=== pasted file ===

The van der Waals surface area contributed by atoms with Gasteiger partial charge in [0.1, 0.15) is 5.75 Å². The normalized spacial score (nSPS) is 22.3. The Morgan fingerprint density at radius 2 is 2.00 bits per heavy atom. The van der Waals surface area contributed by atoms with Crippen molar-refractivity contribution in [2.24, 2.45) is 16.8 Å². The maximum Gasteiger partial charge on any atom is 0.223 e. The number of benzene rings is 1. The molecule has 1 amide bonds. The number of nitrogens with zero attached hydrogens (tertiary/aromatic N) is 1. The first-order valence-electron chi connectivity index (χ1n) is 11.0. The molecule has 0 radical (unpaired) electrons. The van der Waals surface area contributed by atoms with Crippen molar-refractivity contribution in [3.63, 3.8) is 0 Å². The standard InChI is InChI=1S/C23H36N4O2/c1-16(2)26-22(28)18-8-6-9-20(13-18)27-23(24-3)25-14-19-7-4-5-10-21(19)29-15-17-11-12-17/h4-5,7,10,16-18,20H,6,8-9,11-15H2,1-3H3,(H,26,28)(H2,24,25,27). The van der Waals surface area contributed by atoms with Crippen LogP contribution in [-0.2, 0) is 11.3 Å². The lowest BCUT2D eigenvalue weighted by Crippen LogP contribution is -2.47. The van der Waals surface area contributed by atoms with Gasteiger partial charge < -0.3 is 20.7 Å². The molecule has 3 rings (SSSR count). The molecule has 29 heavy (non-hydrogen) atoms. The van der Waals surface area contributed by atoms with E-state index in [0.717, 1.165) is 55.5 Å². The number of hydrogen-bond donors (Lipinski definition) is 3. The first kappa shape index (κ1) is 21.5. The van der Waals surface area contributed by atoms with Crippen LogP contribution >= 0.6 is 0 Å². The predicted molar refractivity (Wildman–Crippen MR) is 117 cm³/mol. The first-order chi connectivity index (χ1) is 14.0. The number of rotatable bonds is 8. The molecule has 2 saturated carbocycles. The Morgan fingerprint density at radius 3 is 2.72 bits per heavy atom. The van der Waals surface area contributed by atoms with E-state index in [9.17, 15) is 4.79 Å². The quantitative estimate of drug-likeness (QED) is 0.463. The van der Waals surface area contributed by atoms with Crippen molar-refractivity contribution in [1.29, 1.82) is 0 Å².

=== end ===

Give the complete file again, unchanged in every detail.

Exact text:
The van der Waals surface area contributed by atoms with Gasteiger partial charge in [0.1, 0.15) is 5.75 Å². The normalized spacial score (nSPS) is 22.3. The Morgan fingerprint density at radius 2 is 2.00 bits per heavy atom. The van der Waals surface area contributed by atoms with Crippen molar-refractivity contribution in [2.24, 2.45) is 16.8 Å². The maximum Gasteiger partial charge on any atom is 0.223 e. The number of benzene rings is 1. The molecule has 1 amide bonds. The number of nitrogens with zero attached hydrogens (tertiary/aromatic N) is 1. The first-order valence-electron chi connectivity index (χ1n) is 11.0. The molecule has 0 radical (unpaired) electrons. The van der Waals surface area contributed by atoms with Crippen molar-refractivity contribution in [3.63, 3.8) is 0 Å². The standard InChI is InChI=1S/C23H36N4O2/c1-16(2)26-22(28)18-8-6-9-20(13-18)27-23(24-3)25-14-19-7-4-5-10-21(19)29-15-17-11-12-17/h4-5,7,10,16-18,20H,6,8-9,11-15H2,1-3H3,(H,26,28)(H2,24,25,27). The van der Waals surface area contributed by atoms with Crippen LogP contribution in [-0.2, 0) is 11.3 Å². The lowest BCUT2D eigenvalue weighted by Crippen LogP contribution is -2.47. The van der Waals surface area contributed by atoms with Gasteiger partial charge < -0.3 is 20.7 Å². The molecule has 3 rings (SSSR count). The molecule has 29 heavy (non-hydrogen) atoms. The van der Waals surface area contributed by atoms with E-state index in [0.717, 1.165) is 55.5 Å². The number of hydrogen-bond donors (Lipinski definition) is 3. The first kappa shape index (κ1) is 21.5. The van der Waals surface area contributed by atoms with Crippen LogP contribution >= 0.6 is 0 Å². The predicted molar refractivity (Wildman–Crippen MR) is 117 cm³/mol. The first-order chi connectivity index (χ1) is 14.0. The number of rotatable bonds is 8. The molecule has 2 saturated carbocycles. The Morgan fingerprint density at radius 3 is 2.72 bits per heavy atom. The van der Waals surface area contributed by atoms with E-state index in [9.17, 15) is 4.79 Å². The quantitative estimate of drug-likeness (QED) is 0.463. The van der Waals surface area contributed by atoms with Crippen molar-refractivity contribution in [1.29, 1.82) is 0 Å².